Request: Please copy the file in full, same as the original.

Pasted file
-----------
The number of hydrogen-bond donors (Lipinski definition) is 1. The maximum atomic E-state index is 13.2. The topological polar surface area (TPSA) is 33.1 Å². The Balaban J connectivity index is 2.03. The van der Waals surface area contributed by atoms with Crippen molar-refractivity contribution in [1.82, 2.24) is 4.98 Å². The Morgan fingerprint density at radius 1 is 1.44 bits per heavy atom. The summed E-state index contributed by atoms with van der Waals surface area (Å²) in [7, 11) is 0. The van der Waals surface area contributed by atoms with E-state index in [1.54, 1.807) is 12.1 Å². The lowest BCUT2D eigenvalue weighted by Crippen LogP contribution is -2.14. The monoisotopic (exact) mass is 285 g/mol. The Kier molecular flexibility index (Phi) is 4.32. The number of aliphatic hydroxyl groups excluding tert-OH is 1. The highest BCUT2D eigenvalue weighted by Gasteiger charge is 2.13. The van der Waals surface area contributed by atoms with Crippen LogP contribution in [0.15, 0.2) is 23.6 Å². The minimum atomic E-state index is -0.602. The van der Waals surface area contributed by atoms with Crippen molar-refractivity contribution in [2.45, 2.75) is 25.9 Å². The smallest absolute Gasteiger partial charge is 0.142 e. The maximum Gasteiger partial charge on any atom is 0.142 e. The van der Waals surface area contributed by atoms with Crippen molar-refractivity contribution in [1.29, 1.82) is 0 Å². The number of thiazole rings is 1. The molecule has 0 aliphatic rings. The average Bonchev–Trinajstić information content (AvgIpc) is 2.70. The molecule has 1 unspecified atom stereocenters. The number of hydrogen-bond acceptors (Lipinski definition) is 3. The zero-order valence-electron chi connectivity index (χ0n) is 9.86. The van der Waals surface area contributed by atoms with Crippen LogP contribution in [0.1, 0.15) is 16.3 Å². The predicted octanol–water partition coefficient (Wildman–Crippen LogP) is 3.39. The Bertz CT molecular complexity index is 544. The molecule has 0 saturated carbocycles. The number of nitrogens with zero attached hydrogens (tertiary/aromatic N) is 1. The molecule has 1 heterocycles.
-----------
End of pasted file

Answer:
The number of hydrogen-bond donors (Lipinski definition) is 1. The maximum atomic E-state index is 13.2. The topological polar surface area (TPSA) is 33.1 Å². The Balaban J connectivity index is 2.03. The van der Waals surface area contributed by atoms with Crippen molar-refractivity contribution in [1.82, 2.24) is 4.98 Å². The Morgan fingerprint density at radius 1 is 1.44 bits per heavy atom. The summed E-state index contributed by atoms with van der Waals surface area (Å²) in [7, 11) is 0. The van der Waals surface area contributed by atoms with E-state index in [1.54, 1.807) is 12.1 Å². The lowest BCUT2D eigenvalue weighted by Crippen LogP contribution is -2.14. The monoisotopic (exact) mass is 285 g/mol. The Kier molecular flexibility index (Phi) is 4.32. The number of aliphatic hydroxyl groups excluding tert-OH is 1. The highest BCUT2D eigenvalue weighted by Gasteiger charge is 2.13. The van der Waals surface area contributed by atoms with Crippen LogP contribution in [0.15, 0.2) is 23.6 Å². The minimum atomic E-state index is -0.602. The van der Waals surface area contributed by atoms with Crippen molar-refractivity contribution in [2.45, 2.75) is 25.9 Å². The smallest absolute Gasteiger partial charge is 0.142 e. The maximum Gasteiger partial charge on any atom is 0.142 e. The van der Waals surface area contributed by atoms with Crippen molar-refractivity contribution in [1.29, 1.82) is 0 Å². The number of thiazole rings is 1. The molecule has 0 aliphatic rings. The average Bonchev–Trinajstić information content (AvgIpc) is 2.70. The molecule has 1 unspecified atom stereocenters. The number of hydrogen-bond acceptors (Lipinski definition) is 3. The zero-order valence-electron chi connectivity index (χ0n) is 9.86. The van der Waals surface area contributed by atoms with Crippen LogP contribution in [0.1, 0.15) is 16.3 Å². The predicted octanol–water partition coefficient (Wildman–Crippen LogP) is 3.39. The Bertz CT molecular complexity index is 544. The molecule has 0 saturated carbocycles. The number of nitrogens with zero attached hydrogens (tertiary/aromatic N) is 1. The molecule has 1 heterocycles.